How the Land Rover Invisible Hood Works

Land Rover Discovery Vision Concept
The Discovery Vision Concept, Land Rover's design vision for a family of new premium SUVs, made its global debut at an exclusive event in New York City at the Intrepid Sea, Air and Space Museum in 2014.
Neilson Barnard/Getty Images for Land Rover

Imagine walking along a steep mountain pass. The track is narrow, and each step is treacherous. Your feet need to be in the best position, and you have to constantly check the quality of the ground you're stepping on to know how much power you can use to push off.

Now imagine doing that while carrying a lot more weight and without being able to see the ground directly in front of you. Scary, right? When you're driving an off-road vehicle, that's pretty much what's happening. Off-road drivers need to place their wheels precisely and know exactly what kind of terrain they're on, but the pesky engine compartment and hood are always in the way. That's where the Land Rover invisible hood comes in.


While many people associate the Land Rover brand with pure luxury, and, yes, it's true that some Land Rover drivers don't take their SUVs through anything more rugged than a puddle, the company's off-road heritage is well established. Land Rover has created vehicles for the British Army and developed some of the most advanced off-road systems and capable vehicles in the world. So while a Land Rover's interior is probably nicer than the inside of your house, it's not just designed for showing off. At its core, a Land Rover is built to get people as far away from civilization as possible.

But, safety first: To travel far away from civilization and off the beaten path, you need to know where your SUV's wheels are, just like you need to be able to see your feet to hike safely. For many off-roaders, a hood that lets you see through the car's engine bay and directly to the road below and in front of you is just what the doctor ordered.


Why Land Rover?

1949 Land Rover
Land Rover Series 1 - 1949
Matthew Ward/Getty Images

Many people think of Land Rovers as just luxury vehicles. They're not totally wrong: The least-expensive Land Rover offered in the United States starts at $36,000, and prices of fully-loaded models can easily top $100,000 [source: Land Rover Consumer]. Though Land Rovers may be the vehicle of choice for the royal family of Great Britain and the second wives of American investment bankers, for many owners, Land Rover's appeal goes beyond real-wood trim, decadent leather, cooled drink consoles and 500 horsepower engines. First and foremost, Land Rovers are built to be off-roading machines. The coddling seats (with optional massage) are just the icing on the cake.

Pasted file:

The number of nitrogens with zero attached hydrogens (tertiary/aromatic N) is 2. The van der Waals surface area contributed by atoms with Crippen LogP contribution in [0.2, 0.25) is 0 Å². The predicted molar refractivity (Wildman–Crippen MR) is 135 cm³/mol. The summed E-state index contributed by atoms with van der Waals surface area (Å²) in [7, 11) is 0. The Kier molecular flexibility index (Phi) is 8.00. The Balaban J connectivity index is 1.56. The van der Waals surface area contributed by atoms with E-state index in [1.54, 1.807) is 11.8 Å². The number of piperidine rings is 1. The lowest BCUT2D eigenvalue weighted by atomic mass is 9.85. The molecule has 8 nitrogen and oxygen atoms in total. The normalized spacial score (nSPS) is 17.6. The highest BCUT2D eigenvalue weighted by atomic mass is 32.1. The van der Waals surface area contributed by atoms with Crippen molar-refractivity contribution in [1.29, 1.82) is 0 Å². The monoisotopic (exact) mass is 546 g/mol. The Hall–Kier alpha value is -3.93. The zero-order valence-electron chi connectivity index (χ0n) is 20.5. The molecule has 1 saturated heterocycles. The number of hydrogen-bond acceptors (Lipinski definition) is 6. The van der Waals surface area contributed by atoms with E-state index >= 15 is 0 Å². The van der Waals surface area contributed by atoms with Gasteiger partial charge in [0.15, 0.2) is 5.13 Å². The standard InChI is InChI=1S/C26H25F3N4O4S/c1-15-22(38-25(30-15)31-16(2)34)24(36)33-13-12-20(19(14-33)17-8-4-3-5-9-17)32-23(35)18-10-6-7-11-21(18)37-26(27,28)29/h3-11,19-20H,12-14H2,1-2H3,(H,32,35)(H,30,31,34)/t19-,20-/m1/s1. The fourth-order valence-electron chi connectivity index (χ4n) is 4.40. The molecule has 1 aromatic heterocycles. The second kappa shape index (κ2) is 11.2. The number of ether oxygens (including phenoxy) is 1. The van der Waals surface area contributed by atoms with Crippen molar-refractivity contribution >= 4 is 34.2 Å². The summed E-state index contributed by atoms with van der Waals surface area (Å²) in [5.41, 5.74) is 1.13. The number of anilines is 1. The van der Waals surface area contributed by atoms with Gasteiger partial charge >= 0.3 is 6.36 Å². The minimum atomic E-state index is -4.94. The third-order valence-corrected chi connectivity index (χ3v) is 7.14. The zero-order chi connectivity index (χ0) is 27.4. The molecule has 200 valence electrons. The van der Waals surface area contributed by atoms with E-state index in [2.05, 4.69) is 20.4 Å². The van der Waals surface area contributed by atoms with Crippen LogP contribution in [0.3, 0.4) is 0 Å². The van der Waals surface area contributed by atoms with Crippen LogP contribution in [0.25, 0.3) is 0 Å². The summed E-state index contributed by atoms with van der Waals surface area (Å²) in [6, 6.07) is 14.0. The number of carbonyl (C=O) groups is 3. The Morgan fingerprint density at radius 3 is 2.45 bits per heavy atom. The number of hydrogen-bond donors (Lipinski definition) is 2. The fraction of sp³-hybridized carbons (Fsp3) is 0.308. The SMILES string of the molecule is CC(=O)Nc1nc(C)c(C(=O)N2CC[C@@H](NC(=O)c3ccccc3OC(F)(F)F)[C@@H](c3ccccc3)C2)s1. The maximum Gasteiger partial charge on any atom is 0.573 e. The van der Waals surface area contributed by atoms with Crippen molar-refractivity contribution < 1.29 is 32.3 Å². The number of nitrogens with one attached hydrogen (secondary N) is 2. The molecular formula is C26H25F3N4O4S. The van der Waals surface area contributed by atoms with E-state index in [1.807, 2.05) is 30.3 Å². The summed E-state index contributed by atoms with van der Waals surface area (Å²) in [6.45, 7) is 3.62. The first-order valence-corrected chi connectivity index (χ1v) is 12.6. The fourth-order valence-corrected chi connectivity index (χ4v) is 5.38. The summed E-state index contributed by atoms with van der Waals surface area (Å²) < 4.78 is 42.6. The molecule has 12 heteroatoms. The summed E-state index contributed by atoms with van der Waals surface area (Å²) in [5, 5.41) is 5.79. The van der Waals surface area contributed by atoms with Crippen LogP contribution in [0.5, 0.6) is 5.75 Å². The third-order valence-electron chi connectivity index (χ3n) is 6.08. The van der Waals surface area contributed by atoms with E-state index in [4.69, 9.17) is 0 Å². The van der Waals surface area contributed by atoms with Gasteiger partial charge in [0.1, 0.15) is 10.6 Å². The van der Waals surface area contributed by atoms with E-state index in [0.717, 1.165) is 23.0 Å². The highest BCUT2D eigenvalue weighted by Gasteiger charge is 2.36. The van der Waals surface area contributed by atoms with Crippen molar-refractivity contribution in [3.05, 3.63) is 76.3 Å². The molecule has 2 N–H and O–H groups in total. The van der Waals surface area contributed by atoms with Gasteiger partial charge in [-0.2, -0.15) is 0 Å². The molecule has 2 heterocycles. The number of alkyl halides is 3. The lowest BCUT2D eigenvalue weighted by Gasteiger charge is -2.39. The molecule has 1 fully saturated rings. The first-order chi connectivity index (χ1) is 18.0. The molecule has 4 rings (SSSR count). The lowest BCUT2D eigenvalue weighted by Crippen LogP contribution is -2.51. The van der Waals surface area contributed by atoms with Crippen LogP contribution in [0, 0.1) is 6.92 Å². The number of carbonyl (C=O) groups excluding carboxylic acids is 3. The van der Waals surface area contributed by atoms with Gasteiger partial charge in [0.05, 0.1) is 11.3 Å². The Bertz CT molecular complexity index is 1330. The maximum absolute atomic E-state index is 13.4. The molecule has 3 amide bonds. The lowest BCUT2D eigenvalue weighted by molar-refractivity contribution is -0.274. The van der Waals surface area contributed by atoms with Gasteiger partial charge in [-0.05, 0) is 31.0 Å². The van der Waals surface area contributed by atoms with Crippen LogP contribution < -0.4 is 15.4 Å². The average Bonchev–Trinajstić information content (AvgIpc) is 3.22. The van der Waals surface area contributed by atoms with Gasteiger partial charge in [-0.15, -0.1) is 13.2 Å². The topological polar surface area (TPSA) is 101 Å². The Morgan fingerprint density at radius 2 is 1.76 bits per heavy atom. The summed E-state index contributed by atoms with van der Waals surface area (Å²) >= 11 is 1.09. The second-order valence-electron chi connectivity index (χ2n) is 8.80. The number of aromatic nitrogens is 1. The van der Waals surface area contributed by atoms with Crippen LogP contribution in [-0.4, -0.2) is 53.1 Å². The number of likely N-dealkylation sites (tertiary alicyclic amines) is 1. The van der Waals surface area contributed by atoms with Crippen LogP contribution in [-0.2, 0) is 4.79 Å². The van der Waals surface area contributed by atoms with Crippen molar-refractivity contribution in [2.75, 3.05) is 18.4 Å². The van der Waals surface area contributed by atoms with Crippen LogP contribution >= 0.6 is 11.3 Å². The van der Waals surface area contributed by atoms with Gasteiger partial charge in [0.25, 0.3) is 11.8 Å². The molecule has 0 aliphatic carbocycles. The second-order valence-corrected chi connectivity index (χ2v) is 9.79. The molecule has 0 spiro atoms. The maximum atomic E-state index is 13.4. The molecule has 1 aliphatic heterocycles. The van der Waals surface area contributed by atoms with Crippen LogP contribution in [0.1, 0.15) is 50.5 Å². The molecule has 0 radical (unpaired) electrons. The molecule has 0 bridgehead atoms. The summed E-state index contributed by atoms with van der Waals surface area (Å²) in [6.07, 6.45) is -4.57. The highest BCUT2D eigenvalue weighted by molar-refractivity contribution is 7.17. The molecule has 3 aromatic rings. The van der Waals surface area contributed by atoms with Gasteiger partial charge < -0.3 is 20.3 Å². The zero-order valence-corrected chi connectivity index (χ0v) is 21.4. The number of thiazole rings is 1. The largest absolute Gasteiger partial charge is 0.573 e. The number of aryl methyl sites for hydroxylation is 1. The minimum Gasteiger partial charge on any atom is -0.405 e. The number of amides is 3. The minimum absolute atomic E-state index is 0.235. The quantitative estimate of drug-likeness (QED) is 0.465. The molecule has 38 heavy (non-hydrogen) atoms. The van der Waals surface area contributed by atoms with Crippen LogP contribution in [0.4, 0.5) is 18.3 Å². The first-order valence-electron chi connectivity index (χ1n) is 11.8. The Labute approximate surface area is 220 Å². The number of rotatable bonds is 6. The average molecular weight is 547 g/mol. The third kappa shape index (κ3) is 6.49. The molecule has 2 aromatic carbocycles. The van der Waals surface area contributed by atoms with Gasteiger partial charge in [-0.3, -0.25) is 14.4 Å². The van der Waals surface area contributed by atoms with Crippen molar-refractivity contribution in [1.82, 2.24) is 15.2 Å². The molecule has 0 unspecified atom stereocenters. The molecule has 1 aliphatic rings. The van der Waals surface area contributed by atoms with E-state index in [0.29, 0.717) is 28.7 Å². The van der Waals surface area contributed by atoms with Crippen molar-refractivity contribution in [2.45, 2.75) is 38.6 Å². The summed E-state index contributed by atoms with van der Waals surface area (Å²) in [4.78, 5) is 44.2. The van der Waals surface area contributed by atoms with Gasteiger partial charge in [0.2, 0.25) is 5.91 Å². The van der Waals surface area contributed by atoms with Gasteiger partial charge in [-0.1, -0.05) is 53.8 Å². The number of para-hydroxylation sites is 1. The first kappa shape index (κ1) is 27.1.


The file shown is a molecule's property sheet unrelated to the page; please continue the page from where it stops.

The first Land Rover was built in 1948 by the Rover Company. Back then, Land Rover wasn't an entire vehicle brand; it was just one model of car that the company made. Created by Maurice Wilks to be as useful as a tractor, but as capable on-road as it was off, the Land Rover was inspired by the original Willys Jeep. In fact, early iterations of the Land Rover used a Willys Jeep with a Rover engine and gearbox. Wanting something more rugged than the Jeep (which, by the way, had just proved itself supremely capable in WWII, so it's not like Wilks was trying to build a better off-road car than a VW Beetle), Wilks decided to build a new off-road model from the ground up [source: Hackett].


The original Land Rover was bare bones. It had little sound-deadening material, no power steering, no power brakes and full-time four-wheel drive. It could even run farm equipment from a power take-off on its rear. Now, take a moment and try to imagine a wealthy blonde woman in yoga pants using her Land Rover Range Rover Sport to plow a field. Tough to picture, right? Nevertheless, that's the ancestor of one of the most luxurious cars on the road today.

Before you start researching which Land Rover you want to use to run your farm, you'll probably want to learn more about the Land Rover invisible hood feature. After all, if you're actually going to use a $100,000 SUV to pull a manure spreader, you'll want to know what the terrain in front of you is like.


Why an invisible hood?

Land Rover Invisible Hood in Action
With the invisible hood, the driver has a much clearer view of where the wheels are, which makes climbing a steep incline or nosing along a thin trail much easier.
Land Rover

The Land Rover invisible hood (the company officially calls it the Transparent Bonnet, because that's how them-there-folks talk in England) debuted on the Land Rover Discovery Vision Concept vehicle at the 2014 New York International Auto Show [source: Land Rover Debuts]. To understand why an invisible hood is important for off-roading, you're going to need an oversized shirt and a pillow. Pregnant women, and guys who enjoy beer, can just use their bellies.

OK, put on the giant shirt and stuff a pillow under it. Now stand up. If you can still see your feet and the area directly in front of them, you need a bigger pillow. Not being able to see your feet or the ground just in front of them isn't a big deal when you're walking on an even floor. It's not like you walk around your house looking down, after all. The ground is smooth and level, so muscle memory just takes over. That's like driving on a paved road. You can see at a glance that the surface is smooth, so you can just drive over it. As long as you keep your wheels on the road surface, you're fine.